We had the good fortune of connecting with Alexandra Robinson and we’ve shared our conversation below.
Hi Alexandra, why did you pursue a creative career?
I have been making things for as long as I can remember, my parents always provided me with paper and tools to draw with. I grew up identifying as a creative person or artist. A formative memory I have is, in about the fifth grade, having a collage exhibited in a local museum/gallery. The class had been working on a mosaic collage and we were given an option to stay inside during recess to work on it. I remember staying in to complete it, and that choice seemed important. Somehow various artworks were exhibited. I remember going and seeing it hanging in what seemed like such a professional space. Today that artwork hangs in my youngest daughters bedroom. Amazingly, it survived a lifetime of Army moves. My parents were also both elementary and high school educators respectively, and now I am a university professor. I don’t think of myself so much as a teacher, but I am one, and creativity and questioning are at the center of my educational approach. Everyday I get to look at, talk about, and make art with students. It’s also vital to sustain my own art practice so having an active studio is a primary concern and certainly informs my teaching.
Can you open up a bit about your work and career? We’re big fans and we’d love for our community to learn more about your work.
I think it’s important to know that I identify as Latinx. It’s also important to know that I grew up in the military, one of the most defining and enduring experiences I have had. My creative research is multidisciplinary, with my approach coming from the tradition of drawing, with works ranging from works on paper, to sound, and fiber-based media. I’m interested in abstractions, in that there is a probability to misinterpret even when information is presented. All of the work I have been generating the last few years is steeped in ideas of identity, labels and signifiers that question place and myself in that place. Recently, I have been using the Military communication languages of Morse code and flag semaphore as a vernacular in this exploration, partly due to my upbringing and familiarity with military family life, a long history of visiting military battlefields and museums, and an attraction to things that are difficult to interpret. By presenting language that is possible to translate but often isn’t – I am setting up a dividing line, a place of borders. I take inspiration from Gloria Anzaldúa’s Borderlands/La Frontera: The New Mestiza, in which she explores borders in language, location and culture. The work I am making is expressive of this friction and the placelessness of language, culture, and identity that is in a constant state of transition. This work is the most personal and directly autobiographical work that I have made. Indeed, living in Texas and in Austin, and being in a place that has always been familiar, yet at a distance, has profoundly affected me. I have had many discussions about identity with artists and designers; about what it means to be 1st, 2nd, and 3rd generation Mexican American; what it means to have generations of family living in the United States simply because the border changed, which includes the complication of language, religion and whiteness. I feel lucky to be able to engage with these ideas in a way that challenges me, but also allows me to feel more connected to my heritage and my community.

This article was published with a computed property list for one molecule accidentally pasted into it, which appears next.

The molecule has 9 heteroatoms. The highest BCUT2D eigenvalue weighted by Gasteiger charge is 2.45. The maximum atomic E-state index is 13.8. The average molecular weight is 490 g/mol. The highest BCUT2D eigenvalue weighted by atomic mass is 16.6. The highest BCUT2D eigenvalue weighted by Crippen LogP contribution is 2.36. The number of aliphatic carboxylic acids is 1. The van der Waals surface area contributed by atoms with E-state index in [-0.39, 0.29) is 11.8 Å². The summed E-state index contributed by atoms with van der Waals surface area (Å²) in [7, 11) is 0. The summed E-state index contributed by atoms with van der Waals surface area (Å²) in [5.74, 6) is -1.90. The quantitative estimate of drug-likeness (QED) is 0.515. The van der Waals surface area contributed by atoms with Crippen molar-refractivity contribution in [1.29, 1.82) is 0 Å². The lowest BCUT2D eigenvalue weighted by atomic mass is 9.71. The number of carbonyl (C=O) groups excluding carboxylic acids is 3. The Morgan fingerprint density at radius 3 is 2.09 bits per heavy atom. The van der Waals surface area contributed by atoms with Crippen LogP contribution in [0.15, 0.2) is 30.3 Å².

Let’s say your best friend was visiting the area and you wanted to show them the best time ever. Where would you take them? Give us a little itinerary – say it was a week long trip, where would you eat, drink, visit, hang out, etc.
I love living in Central Texas. Some of my favorite things to do are to take little day trips. I also love the access to food. We like to hike around Austin in the Greenbelt, trips to McKinney Falls, Enchanted Rock and Inks Lake are some of our favorites. I love outside dining, which is so important right now. We have thoroughly enjoyed visiting Live Oak Brewery and Jester King. But I can’t miss taking someone to La Mexica for pan dulce or a late night snack, Valentina’s Tex Mex BBQ, Curra’s Oaxacan coffee and their Encebollados Taco plate and a slice of pizza from Homeslice. I also love the menu and the beer from ABGB. I guess this means lots of outside time to counter all the eating and drinking. Then I would hit the Contemporary Austin and Laguna Gloria and the Blanton and other independent galleries in town such as Grey Duck, CoLab, Mass, Icosa, Ivester, and Dimension to name a few. They allow for appointments and timed entries. I also couldn’t miss a day trip to San Antonio or the Blue Hole in Wimberly. Who else deserves some credit and recognition?
My Shoutout is dedicated to my family – they are very supportive of my artistic practice and like many families, we have been through a lot this last year maintaining safety for ourselves and others, and making sure we have difficult and necessary discussions with our children about the state of the country.
Images with the three flags and the circular sculpture are credited to: Brian Fitzsimmons